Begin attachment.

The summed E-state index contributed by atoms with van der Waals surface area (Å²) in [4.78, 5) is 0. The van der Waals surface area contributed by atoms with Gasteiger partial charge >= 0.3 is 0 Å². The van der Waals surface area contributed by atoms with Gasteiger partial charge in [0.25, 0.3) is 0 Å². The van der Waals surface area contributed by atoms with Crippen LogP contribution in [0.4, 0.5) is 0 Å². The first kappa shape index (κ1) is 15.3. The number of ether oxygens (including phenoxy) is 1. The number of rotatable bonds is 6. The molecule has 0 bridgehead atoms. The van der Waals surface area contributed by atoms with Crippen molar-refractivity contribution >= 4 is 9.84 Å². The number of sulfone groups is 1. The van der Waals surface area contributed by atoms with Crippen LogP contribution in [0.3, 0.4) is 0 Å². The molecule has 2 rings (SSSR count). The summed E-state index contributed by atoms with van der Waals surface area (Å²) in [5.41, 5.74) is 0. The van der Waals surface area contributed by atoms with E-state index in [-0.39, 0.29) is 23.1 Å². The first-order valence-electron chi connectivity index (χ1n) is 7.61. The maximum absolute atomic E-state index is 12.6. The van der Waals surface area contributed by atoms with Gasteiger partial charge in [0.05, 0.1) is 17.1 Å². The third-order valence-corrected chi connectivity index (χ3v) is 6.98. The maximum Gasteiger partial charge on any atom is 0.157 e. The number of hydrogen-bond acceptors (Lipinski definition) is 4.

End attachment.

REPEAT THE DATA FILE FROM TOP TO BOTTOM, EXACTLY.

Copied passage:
The summed E-state index contributed by atoms with van der Waals surface area (Å²) in [4.78, 5) is 0. The van der Waals surface area contributed by atoms with Gasteiger partial charge >= 0.3 is 0 Å². The van der Waals surface area contributed by atoms with Gasteiger partial charge in [0.25, 0.3) is 0 Å². The van der Waals surface area contributed by atoms with Crippen LogP contribution in [0.4, 0.5) is 0 Å². The first kappa shape index (κ1) is 15.3. The number of ether oxygens (including phenoxy) is 1. The number of rotatable bonds is 6. The molecule has 0 bridgehead atoms. The van der Waals surface area contributed by atoms with Crippen molar-refractivity contribution >= 4 is 9.84 Å². The number of sulfone groups is 1. The van der Waals surface area contributed by atoms with Crippen LogP contribution in [0.3, 0.4) is 0 Å². The molecule has 2 rings (SSSR count). The summed E-state index contributed by atoms with van der Waals surface area (Å²) in [5.41, 5.74) is 0. The van der Waals surface area contributed by atoms with E-state index in [-0.39, 0.29) is 23.1 Å². The first-order valence-electron chi connectivity index (χ1n) is 7.61. The maximum absolute atomic E-state index is 12.6. The van der Waals surface area contributed by atoms with Gasteiger partial charge in [0.05, 0.1) is 17.1 Å². The third-order valence-corrected chi connectivity index (χ3v) is 6.98. The maximum Gasteiger partial charge on any atom is 0.157 e. The number of hydrogen-bond acceptors (Lipinski definition) is 4.